In the days leading up to the what later turned into the full cancellation of the current school year, it looked like a staple of the Carthage College curriculum would temporarily fall by the wayside.
But as happened throughout the country in the days, weeks and months that followed, it was time to adapt.
And it turned out to be a win-win for all interested parties.
Led by professor Rebekah Johnson, a group of future physical education teachers continued a popular spring program with several home school students. Only this time, instead of meeting on campus, the three-week class met through Zoom.
Johnson said she was about to click the “send” button from an email to officially cancel the program when she pivoted and reached out to Amanda Paul with the Kenosha Racine Home Educators Support Team to see if something could be done.
From there, an educational experiment was born — and one initial buzzword Johnson used with her students was “flexibility.”
“I tried to tell them this is the first in many opportunities for you to be flexible,” she said. “As a physical education teacher, you’ll walk in and find out, ‘Surprise, we’re having an assembly today, you don’t have your team and you need to figure out how to teach your classes in the cafeteria, the music room or the classrooms.’
“This is something they’ll experience. I have four students in that class who will be student-teaching in the fall, and I said, ‘You might end up student-teaching remotely.’ ... I tried to make this experience meaningful, not just for the moment but for their future as well.”
Paul, who has nine children ranging from 20 years old to three months and has been involved in the Carthage program since its inception, said the experience for the home schoolers certainly was beneficial.
“It was great, because a lot of them haven’t seen each other,” she said. “Just because we home school, they’re still used to seeing each other at our group events and things somewhat regularly, and it was all canceled.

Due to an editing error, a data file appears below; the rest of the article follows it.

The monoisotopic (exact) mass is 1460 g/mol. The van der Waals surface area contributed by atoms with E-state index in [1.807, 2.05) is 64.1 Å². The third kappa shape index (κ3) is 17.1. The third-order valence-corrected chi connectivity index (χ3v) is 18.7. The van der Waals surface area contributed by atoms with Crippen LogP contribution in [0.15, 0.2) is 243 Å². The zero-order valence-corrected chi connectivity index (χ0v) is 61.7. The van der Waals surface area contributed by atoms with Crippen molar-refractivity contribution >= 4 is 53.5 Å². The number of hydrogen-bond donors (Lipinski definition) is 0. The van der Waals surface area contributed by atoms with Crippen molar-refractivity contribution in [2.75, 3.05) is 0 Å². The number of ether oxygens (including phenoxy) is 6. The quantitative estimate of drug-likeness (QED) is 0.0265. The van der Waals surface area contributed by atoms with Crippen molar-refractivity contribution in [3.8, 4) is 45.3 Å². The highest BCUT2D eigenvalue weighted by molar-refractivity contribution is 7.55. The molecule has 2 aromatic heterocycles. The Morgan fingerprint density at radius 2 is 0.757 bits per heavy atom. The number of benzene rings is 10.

“We had been in the middle of our spring enrichment schedule. They were all so excited to see each other and then it was pulled out from under us. They got to see their friends in their age group, they got to interact with (Johnson), and then they got to meet the cool college kids and learn some things.”
Junior Rachel Walecki, a secondary physical education major, said she is pleased to have this new skill available to her moving forward.
“We talked about that a lot,” Walecki said. “(Johnson) said this could be our future in a way. Me, personally, I’ve never done anything like this before. It was kind of a cool way for me to see teaching from a different lens and realize this might be what’s to come. It definitely helped prepare me, and I feel like my classmates as well.”
In a normal spring, about 80 kindergarten though 12th-grade students are involved for a six-week physical education course, Johnson said, and are divided by age group and taught by the Carthage students.
This year, there were between 15 and 20, and Johnson said four classes were scheduled on Wednesdays throughout the day, which gave her a chance to evaluate how things were going.
And there were very few hiccups along the way, she said.
“Often I served as the ‘mute (button)’ commander so all the kids could hear the teacher,” Johnson said.
Having the classes taught virtually did require a change in the normal curriculum that can be put into place in person, she said.
Some lessons included yoga, how to complete a proper jump and landing, how to do a number of different pushups and squats, instruction about different muscle groups and nutrition — and everything was based on hitting the proper educational benchmarks.
It was important that the home school students walked away from the experience with skills they can use down the road, Johnson said.
“That was our point, was what we could we give these students that they could take with them and use to be active beyond our three weeks of instruction,” she said.
The social interaction aspect for the home school students cannot be overlooked, both Johnson and Paul said.